High Commissioner for Refugees wraps up mission to Myanmar, Thailand

News Stories, 13 July 2012

© UNHCR/S.Bhukittikul
UN High Commissioner for Refugees António Guterres gave staff in Bangkok a traditional Thai greeting as he concluded his mission to the region today.

BANGKOK, Thailand, July 13 (UNHCR) UN High Commissioner for Refugees António Guterres has concluded a five-day trip to South-east Asia with agreements in both Thailand and Myanmar that refugees should only return home voluntarily, in safety and in dignity and should be able to stay home when they do go.

"We don't want the refugees of today to become the irregular migrants of tomorrow," he said.

Meeting Thai Prime Minister Yingluck Shinawatra, he thanked Thailand for its generosity in hosting tens of thousands of Myanmar refugees for more than two decades. The two reached "a solid agreement" that refugees should only go home when they choose to do so.

Earlier in Myanmar, Guterres told President Thein Sein and other senior officials that UNHCR supports peace-building in the south-east (the area from which refugees fled to Thailand) through assistance to displaced people.

"We are ready to help prepare for returns, which should be voluntary and carried out in safety and dignity, both of those displaced within the country and from the nine refugee camps in Thailand," he told the president and other authorities.

Both in Myanmar and in his meeting in Bangkok with the secretary general of Thailand's National Security Council, Wichean Potephosree, all sides agreed that the return of many of the 150,000 refugees now in nine camps in Thailand must be sustainable.

All sides also agreed to work together to create security, economic and social conditions on the ground to make returns successful and ensure that refugees will be able to make a living when they go back. "No one wants refugees to go home, only to have to flee again," Guterres said, "Or, worse yet, become displaced within their own country."

Less encouraging were recent disturbances in Myanmar's western Rakhine state, but there UNHCR has been delivering and will continue to deliver humanitarian aid to both displaced communities, Rakhine and Muslim, without discrimination.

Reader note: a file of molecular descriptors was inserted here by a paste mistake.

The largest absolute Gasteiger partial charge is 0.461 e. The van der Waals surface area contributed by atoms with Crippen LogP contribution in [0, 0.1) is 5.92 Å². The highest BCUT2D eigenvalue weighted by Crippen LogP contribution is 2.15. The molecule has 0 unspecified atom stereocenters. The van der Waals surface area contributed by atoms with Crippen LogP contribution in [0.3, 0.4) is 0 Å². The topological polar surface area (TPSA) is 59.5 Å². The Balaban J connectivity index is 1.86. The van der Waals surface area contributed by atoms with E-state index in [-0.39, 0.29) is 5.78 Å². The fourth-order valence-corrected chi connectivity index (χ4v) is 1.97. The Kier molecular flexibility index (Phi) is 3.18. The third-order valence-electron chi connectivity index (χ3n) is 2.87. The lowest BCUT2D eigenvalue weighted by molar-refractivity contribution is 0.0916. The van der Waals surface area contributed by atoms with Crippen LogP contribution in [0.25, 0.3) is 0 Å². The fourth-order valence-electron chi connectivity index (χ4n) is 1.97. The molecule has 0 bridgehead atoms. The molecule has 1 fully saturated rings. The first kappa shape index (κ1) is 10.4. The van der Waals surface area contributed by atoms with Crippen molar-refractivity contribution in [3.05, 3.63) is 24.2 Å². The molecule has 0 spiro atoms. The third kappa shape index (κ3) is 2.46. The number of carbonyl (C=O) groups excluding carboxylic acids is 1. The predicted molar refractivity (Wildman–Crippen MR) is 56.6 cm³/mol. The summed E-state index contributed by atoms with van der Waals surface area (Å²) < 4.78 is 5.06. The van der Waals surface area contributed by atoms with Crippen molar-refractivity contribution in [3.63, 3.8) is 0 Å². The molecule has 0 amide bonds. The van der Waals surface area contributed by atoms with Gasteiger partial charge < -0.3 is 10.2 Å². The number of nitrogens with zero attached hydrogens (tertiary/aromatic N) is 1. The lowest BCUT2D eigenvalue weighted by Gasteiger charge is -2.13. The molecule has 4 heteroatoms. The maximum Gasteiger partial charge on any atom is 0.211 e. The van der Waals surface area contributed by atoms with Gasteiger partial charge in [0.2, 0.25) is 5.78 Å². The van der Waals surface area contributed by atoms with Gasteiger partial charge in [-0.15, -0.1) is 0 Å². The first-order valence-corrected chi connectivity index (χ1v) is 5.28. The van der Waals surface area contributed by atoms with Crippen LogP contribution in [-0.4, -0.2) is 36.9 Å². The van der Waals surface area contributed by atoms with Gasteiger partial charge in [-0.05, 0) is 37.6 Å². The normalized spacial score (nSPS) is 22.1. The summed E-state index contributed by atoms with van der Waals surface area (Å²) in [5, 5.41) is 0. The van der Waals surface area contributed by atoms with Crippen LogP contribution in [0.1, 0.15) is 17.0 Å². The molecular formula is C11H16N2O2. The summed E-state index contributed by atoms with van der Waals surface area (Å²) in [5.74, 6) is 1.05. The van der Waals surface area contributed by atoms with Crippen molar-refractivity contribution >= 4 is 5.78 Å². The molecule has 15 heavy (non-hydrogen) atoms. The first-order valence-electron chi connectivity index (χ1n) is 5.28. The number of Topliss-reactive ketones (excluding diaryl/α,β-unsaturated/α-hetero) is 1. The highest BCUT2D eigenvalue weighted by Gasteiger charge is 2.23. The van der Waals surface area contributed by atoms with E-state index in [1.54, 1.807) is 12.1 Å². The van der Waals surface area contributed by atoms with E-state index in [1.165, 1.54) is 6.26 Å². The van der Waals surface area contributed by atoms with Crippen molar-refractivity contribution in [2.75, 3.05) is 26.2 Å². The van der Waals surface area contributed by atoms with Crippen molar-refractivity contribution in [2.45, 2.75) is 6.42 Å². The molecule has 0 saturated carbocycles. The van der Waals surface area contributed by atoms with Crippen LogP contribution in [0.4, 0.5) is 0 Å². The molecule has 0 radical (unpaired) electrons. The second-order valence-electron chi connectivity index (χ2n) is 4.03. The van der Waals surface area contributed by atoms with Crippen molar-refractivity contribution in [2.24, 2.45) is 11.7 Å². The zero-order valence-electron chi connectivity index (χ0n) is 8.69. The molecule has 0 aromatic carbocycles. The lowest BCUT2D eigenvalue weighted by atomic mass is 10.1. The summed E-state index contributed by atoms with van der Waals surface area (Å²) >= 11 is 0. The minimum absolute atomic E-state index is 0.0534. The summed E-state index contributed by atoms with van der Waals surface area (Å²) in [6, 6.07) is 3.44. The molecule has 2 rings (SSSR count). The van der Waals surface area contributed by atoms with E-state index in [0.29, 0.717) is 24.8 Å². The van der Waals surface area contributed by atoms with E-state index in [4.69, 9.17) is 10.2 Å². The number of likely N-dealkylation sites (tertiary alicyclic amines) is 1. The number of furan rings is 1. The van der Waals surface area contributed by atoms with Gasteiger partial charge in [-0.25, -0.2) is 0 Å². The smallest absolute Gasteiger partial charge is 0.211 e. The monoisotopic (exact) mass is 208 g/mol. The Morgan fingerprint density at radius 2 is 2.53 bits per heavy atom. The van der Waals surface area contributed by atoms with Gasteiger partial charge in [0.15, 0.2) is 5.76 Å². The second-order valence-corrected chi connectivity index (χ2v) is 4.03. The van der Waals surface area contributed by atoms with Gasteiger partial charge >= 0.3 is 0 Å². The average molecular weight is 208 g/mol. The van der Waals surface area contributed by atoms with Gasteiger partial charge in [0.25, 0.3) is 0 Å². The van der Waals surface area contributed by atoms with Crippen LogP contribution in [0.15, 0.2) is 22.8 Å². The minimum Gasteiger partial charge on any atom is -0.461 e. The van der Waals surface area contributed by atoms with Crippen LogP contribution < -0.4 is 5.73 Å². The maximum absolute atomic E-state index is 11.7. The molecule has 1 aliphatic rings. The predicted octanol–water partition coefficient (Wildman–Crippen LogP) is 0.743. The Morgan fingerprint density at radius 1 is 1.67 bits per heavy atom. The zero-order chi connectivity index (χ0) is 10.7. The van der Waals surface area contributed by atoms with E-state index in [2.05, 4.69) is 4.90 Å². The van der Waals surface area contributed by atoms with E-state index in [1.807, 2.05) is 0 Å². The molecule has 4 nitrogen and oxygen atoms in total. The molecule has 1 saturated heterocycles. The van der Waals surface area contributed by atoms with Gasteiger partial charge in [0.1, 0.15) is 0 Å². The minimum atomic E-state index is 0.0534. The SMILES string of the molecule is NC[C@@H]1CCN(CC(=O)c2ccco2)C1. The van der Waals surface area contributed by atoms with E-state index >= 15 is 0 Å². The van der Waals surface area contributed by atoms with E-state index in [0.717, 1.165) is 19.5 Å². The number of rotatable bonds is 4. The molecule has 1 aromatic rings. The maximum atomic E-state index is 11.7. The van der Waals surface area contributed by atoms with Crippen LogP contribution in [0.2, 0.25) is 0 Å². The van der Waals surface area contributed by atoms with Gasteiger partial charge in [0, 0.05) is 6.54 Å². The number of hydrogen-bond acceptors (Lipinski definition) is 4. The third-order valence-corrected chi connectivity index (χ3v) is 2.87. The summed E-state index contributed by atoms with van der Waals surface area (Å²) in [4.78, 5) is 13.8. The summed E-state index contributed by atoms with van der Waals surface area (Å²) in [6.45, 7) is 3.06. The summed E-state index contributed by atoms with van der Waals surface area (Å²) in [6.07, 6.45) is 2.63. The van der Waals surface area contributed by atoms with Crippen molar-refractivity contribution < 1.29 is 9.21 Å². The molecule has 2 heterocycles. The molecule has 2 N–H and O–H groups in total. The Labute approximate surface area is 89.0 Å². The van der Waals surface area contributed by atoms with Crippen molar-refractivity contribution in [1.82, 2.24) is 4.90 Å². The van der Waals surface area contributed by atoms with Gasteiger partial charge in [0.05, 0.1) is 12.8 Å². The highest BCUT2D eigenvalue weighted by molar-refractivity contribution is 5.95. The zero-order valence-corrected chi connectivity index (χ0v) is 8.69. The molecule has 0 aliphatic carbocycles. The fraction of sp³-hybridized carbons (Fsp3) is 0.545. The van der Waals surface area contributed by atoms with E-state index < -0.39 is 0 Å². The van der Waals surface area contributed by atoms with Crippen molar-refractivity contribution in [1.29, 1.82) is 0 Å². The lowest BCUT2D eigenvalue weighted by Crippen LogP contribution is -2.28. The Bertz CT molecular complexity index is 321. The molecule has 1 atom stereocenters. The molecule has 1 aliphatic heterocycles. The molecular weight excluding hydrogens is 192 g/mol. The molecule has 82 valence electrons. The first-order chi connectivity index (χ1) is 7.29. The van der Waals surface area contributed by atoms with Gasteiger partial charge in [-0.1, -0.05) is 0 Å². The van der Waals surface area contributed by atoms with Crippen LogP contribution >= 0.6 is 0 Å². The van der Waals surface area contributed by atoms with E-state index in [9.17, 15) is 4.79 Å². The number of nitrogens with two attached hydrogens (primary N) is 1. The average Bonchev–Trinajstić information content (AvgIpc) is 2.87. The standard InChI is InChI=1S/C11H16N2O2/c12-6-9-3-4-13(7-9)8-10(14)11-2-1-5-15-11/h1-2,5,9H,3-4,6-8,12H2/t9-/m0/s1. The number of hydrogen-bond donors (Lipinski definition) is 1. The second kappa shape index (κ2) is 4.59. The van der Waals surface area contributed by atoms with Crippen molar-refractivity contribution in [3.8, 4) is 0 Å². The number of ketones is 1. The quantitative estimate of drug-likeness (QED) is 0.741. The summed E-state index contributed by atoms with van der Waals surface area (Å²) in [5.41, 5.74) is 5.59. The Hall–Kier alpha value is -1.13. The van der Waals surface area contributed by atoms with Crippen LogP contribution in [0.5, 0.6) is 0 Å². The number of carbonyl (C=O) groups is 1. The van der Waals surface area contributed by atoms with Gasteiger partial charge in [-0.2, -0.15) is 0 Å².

"We believe that this can be a factor for reconciliation between communities and we hope that a situation will be established in Rakhine state with the rule of law prevailing, with a human rights-based approach," Guterres said.

The High Commissioner also expressed concerned for the status of the 800,000 stateless Muslims of northern Rakhine state.

He told President Thein Sein and the Myanmar government he hoped that independently of possible improvements in the nationality law nationality would be granted to the members of the Muslim community who are entitled to it under the present legislation.

"Others should receive a legal status that would grant them the full enjoyment of rights required to develop a normal life in the country," he added.

On Friday night, the High Commissioner was to travel to Ethiopia for the Africa Union summit and for a field mission on Monday to see conditions for refugees from Sudan's Blue Nile State.

By Kitty McKinsey in Bangkok, Thailand

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UNHCR country pages

The High Commissioner

António Guterres, who joined UNHCR on June 15, 2005, is the UN refugee agency's 10th High Commissioner.

Returnees in Myanmar

During the early 1990s, more than 250,000 Rohingya Muslims fled across the border into Bangladesh, citing human rights abuses by Myanmar's military government. In exile, refugees received shelter and assistance in 20 camps in the Cox's Bazaar region of Bangladesh. More than 230,000 of the Rohingya Muslims have returned since 1992, but about 22,000 still live in camps in Bangladesh. To promote stability in returnee communities in Myanmar and to help this group of re-integrate into their country, UNHCR and its partner agencies provide monitors to insure the protection and safety of the returnees as well as vocational training, income generation schemes, adult literacy programs and primary education.

Returnees in Myanmar

UNHCR Relief Items Pour into Myanmar

With eight relief flights and an earlier truck convoy from nearby Thailand, UNHCR had by June 6, 2008 moved 430 tonnes of shelter and basic household supplies into Myanmar to help as many as 130,000 victims of Cyclone Nargis. The aid includes plastic sheeting, plastic rolls, mosquito nets, blankets and kitchen sets. Once the aid arrives in the country it is quickly distributed.

On the outskirts of the city of Yangon – which was also hit by the cyclone – and in the Irrawady delta, some families have been erecting temporary shelters made out of palm leaf thatching. But they desperately need plastic sheeting to keep out the monsoon rains.

Posted on 12 June 2008

UNHCR Relief Items Pour into Myanmar

Myanmar Cyclone Victims Still Need Aid

With eight relief flights and an earlier truck convoy from nearby Thailand, UNHCR had by June 6, 2008 moved 430 tonnes of shelter and basic household supplies into Myanmar to help as many as 130,000 victims of Cyclone Nargis. The aid includes plastic sheeting, plastic rolls, mosquito nets, blankets and kitchen sets. Once the aid arrives in the country it is quickly distributed.

On the outskirts of the city of Yangon – which was also hit by the cyclone – and in the Irrawady delta, some families have been erecting temporary shelters made out of palm leaf thatching. But they desperately need plastic sheeting to keep out the monsoon rains.

Posted on 12 June 2008

Myanmar Cyclone Victims Still Need Aid

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